NEW INHIBITORS OF METALLO-BETA-LACTAMASE B1 SUBCLASS AS ANTI-INFECTIVES
In the 2017 WHO list of the most critical group of bacteria to be controlled are Gram-negative bacterial families. These families’ major resistance mechanism is the production of one or more enzymes called beta-lactamases, which are capable of inhibiting beta-lactam antibiotic agents: penicillin, cephalosporins and, in particular, carbapenems, the antibiotic agent family with the widest activity spectrum, used only in hospitals and generally considered as “last-resort” antibiotics. One approach for countering this resistance is to develop beta-lactamase inhibitors to be co-administered with beta-lactam antibiotics. However, there are no inhibitors available at this time that can inhibit class B beta-lactamase, MBLs (metallo-beta-lactamases), and more specifically the subclass B1 of clinical interest.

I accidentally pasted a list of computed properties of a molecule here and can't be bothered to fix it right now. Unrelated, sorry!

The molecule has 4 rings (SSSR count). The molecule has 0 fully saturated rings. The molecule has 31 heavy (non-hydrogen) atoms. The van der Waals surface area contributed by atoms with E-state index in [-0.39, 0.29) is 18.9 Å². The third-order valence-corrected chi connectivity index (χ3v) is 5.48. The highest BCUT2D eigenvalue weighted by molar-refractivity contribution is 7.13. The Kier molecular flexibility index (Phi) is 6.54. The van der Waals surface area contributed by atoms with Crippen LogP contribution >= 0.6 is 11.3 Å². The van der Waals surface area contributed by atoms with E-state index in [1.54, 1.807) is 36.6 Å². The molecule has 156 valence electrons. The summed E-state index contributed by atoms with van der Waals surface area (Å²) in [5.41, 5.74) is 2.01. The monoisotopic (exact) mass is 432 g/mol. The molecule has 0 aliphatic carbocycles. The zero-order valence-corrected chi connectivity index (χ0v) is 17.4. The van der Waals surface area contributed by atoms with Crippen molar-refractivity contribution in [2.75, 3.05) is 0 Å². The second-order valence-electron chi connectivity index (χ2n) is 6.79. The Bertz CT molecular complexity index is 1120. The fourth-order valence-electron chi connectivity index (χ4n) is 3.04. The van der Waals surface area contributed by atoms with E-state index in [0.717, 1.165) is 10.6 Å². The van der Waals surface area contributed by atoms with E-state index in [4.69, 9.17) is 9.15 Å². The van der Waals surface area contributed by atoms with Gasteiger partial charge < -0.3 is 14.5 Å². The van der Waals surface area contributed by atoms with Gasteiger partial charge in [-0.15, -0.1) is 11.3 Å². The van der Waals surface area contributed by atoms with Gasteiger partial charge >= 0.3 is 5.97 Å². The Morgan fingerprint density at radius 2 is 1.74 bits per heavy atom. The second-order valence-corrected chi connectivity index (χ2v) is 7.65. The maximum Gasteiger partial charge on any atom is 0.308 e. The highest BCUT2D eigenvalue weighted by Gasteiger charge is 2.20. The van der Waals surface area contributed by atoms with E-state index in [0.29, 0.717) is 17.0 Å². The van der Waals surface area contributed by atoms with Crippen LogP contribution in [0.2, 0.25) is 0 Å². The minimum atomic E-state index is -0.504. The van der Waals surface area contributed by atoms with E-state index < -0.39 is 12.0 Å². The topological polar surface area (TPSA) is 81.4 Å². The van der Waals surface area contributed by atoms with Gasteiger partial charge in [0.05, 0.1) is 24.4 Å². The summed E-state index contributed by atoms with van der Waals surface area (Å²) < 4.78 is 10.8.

The team developed and patented molecules with inhibition constants of interest on subclass B1 MBLs. These molecules are capable of both resensitizing bacteria resistant to Meropenem and expressing the MBLs (a carbapenem). These molecules can be regarded as excellent development candidates, and the project is fully in keeping with the current race to find new antibiotics.
Gram-negative bacteria resistant to beta-lactam antibiotics
AVAILABLE TECHNOLOGY | Bacterial resistance to antibiotics – Gram-negative bacteria – Heterocyclic compounds